- The Possession of Hannah Grace
- Amityville Horror II: The Possession (1982) - The Murders (FILM-NOIR)
- _Amityville Horror 2 The Possession PART 1
- The Devil and Father Amorth
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Amityville Horror II: The Possession (1982) - The Murders (FILM-NOIR)
Isabelle Adjani and Sam Neill at an event for Possession () Isabelle Adjani .. Star Sam Neill once cited Possession as his personal favorite of all the films.
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_Amityville Horror 2 The Possession PART 1
The Devil and Father Amorth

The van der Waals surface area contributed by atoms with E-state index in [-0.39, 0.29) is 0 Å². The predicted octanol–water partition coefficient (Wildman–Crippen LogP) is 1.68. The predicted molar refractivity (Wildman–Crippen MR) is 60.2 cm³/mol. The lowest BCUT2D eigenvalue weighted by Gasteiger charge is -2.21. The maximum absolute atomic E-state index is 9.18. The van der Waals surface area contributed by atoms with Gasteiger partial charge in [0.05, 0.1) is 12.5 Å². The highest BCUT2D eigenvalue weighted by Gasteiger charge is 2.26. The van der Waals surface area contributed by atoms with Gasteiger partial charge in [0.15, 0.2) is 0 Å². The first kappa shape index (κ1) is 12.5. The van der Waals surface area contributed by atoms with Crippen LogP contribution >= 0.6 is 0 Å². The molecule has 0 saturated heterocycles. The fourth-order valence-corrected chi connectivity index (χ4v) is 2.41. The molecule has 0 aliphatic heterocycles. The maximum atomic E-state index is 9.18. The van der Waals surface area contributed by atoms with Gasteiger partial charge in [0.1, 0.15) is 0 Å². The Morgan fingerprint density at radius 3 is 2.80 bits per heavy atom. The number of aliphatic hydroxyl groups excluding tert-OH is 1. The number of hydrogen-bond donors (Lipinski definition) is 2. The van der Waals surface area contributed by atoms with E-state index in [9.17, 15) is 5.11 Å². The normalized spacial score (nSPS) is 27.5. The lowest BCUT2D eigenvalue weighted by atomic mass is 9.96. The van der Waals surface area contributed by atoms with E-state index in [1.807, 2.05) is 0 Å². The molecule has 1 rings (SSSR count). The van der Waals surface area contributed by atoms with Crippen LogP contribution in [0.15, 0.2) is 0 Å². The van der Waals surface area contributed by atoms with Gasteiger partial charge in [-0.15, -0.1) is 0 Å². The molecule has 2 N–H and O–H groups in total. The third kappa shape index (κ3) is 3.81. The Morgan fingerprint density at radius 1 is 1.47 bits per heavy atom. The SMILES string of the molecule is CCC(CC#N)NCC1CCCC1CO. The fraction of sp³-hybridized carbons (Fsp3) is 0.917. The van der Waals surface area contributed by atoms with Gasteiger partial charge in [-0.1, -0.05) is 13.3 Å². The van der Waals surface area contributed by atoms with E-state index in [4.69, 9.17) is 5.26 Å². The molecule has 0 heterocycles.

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This hardly qualifies as weird in the context of Cosmos , whose progression rigorously follows through such increasingly haphazard connections, befitting the belated conjunction of two major Polish surrealists: infamous iconoclast Andrzej Zulawski, returning after a year-hiatus from filmmaking to translate the final novel by Witold Gombrowicz to the screen, with the title remaining both ironic and sincere. After all, the somewhat puzzling but inconspicuous case of the hanged bird, which crucially fascinates and nauseates the protagonist—named Witold, like the writer—turns out to be the first major event in an ever-escalating chain of associations, whose implications are indeed cosmic. Attempting to forge order from the chaos of the real world, Witold builds a private cosmos founded on arbitrary associations. This prototypical outlaw-auteur, equally given to extroverted grand gestures and an introverted, even implosive streak of self-scrutiny, has rebounded a few months shy of his 75th birthday in Locarno , emerging with the prize for Best Director. Having studied philosophy and cinema in Paris, Zulawski returned to Poland, starting out as a journalist and writer, first publishing poems, followed by a novel in , which was promptly censored. Real proof of an emerging talent came with two fluent, if still somewhat conventional half-hour shorts made for Polish television in —the only black-and-white works by a bright colourist: Pavoncello, based on a story by The Ashes scribe Stefan Zeromski, and the Turgenev-inspired The Story of Triumphant Love first broadcast in already scrutinize aspects of mad love in sparse historical settings, but Zulawski creates a rich, eerie atmosphere with few visual coups and a number of mysterious turns. Yet the true Zulawskian frenzy was to be unleashed with his astonishing big-screen debut The Third Part of the Night , establishing many key themes and stylistic ideas, and the director as someone to watch—not least by the Polish authorities.